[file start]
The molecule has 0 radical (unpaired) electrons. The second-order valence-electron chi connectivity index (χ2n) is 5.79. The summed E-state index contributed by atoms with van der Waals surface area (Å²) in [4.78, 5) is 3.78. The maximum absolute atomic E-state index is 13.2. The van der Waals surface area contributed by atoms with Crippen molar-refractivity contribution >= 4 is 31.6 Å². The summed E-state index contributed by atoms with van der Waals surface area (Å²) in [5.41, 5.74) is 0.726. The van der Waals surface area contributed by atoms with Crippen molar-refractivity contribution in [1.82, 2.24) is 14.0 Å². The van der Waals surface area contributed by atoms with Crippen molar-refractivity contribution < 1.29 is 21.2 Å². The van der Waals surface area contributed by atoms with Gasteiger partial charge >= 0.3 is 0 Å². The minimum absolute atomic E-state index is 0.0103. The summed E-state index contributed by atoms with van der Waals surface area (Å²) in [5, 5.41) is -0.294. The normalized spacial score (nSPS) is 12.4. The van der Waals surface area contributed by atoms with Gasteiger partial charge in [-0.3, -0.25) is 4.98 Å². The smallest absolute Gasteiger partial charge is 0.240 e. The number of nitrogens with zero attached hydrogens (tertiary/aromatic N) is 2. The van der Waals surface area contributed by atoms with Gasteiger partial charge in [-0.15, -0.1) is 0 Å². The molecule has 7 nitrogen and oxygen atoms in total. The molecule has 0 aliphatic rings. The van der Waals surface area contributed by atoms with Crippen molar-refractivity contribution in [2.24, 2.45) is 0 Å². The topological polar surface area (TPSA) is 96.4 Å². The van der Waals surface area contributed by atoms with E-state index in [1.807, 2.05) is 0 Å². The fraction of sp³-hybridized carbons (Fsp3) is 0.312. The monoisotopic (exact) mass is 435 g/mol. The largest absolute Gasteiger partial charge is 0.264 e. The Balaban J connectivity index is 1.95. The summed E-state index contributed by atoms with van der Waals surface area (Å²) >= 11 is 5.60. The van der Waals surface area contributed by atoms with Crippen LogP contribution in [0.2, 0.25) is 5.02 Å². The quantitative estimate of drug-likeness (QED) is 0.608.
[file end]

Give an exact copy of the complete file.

The molecule has 0 radical (unpaired) electrons. The second-order valence-electron chi connectivity index (χ2n) is 5.79. The summed E-state index contributed by atoms with van der Waals surface area (Å²) in [4.78, 5) is 3.78. The maximum absolute atomic E-state index is 13.2. The van der Waals surface area contributed by atoms with Crippen molar-refractivity contribution >= 4 is 31.6 Å². The summed E-state index contributed by atoms with van der Waals surface area (Å²) in [5.41, 5.74) is 0.726. The van der Waals surface area contributed by atoms with Crippen molar-refractivity contribution in [1.82, 2.24) is 14.0 Å². The van der Waals surface area contributed by atoms with Crippen molar-refractivity contribution < 1.29 is 21.2 Å². The van der Waals surface area contributed by atoms with Gasteiger partial charge >= 0.3 is 0 Å². The minimum absolute atomic E-state index is 0.0103. The summed E-state index contributed by atoms with van der Waals surface area (Å²) in [5, 5.41) is -0.294. The normalized spacial score (nSPS) is 12.4. The van der Waals surface area contributed by atoms with Gasteiger partial charge in [-0.3, -0.25) is 4.98 Å². The smallest absolute Gasteiger partial charge is 0.240 e. The number of nitrogens with zero attached hydrogens (tertiary/aromatic N) is 2. The van der Waals surface area contributed by atoms with Gasteiger partial charge in [-0.15, -0.1) is 0 Å². The molecule has 7 nitrogen and oxygen atoms in total. The molecule has 0 aliphatic rings. The van der Waals surface area contributed by atoms with Crippen molar-refractivity contribution in [2.24, 2.45) is 0 Å². The topological polar surface area (TPSA) is 96.4 Å². The van der Waals surface area contributed by atoms with E-state index in [1.807, 2.05) is 0 Å². The fraction of sp³-hybridized carbons (Fsp3) is 0.312. The monoisotopic (exact) mass is 435 g/mol. The largest absolute Gasteiger partial charge is 0.264 e. The Balaban J connectivity index is 1.95. The summed E-state index contributed by atoms with van der Waals surface area (Å²) >= 11 is 5.60. The van der Waals surface area contributed by atoms with Crippen LogP contribution in [0.2, 0.25) is 5.02 Å². The quantitative estimate of drug-likeness (QED) is 0.608.